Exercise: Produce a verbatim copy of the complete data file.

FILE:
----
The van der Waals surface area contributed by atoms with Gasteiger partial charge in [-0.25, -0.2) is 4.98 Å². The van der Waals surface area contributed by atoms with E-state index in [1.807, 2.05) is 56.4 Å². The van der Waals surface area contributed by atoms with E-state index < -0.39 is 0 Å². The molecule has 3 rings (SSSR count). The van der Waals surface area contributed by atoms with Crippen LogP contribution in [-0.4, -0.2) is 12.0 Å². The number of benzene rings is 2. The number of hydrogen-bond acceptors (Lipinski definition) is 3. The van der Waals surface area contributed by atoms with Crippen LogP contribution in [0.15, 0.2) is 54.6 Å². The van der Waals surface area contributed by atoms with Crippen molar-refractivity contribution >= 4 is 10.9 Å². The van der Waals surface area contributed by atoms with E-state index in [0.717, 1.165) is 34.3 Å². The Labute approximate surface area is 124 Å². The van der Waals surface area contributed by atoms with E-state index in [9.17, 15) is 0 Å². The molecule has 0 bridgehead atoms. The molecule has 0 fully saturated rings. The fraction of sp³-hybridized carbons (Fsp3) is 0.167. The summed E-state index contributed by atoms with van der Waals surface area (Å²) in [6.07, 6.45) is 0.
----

The van der Waals surface area contributed by atoms with Gasteiger partial charge in [-0.25, -0.2) is 4.98 Å². The van der Waals surface area contributed by atoms with E-state index in [1.807, 2.05) is 56.4 Å². The van der Waals surface area contributed by atoms with E-state index < -0.39 is 0 Å². The molecule has 3 rings (SSSR count). The van der Waals surface area contributed by atoms with Crippen LogP contribution in [-0.4, -0.2) is 12.0 Å². The number of benzene rings is 2. The number of hydrogen-bond acceptors (Lipinski definition) is 3. The van der Waals surface area contributed by atoms with Crippen LogP contribution in [0.15, 0.2) is 54.6 Å². The van der Waals surface area contributed by atoms with Crippen molar-refractivity contribution >= 4 is 10.9 Å². The van der Waals surface area contributed by atoms with E-state index in [0.717, 1.165) is 34.3 Å². The Labute approximate surface area is 124 Å². The van der Waals surface area contributed by atoms with E-state index in [9.17, 15) is 0 Å². The molecule has 0 bridgehead atoms. The molecule has 0 fully saturated rings. The fraction of sp³-hybridized carbons (Fsp3) is 0.167. The summed E-state index contributed by atoms with van der Waals surface area (Å²) in [6.07, 6.45) is 0.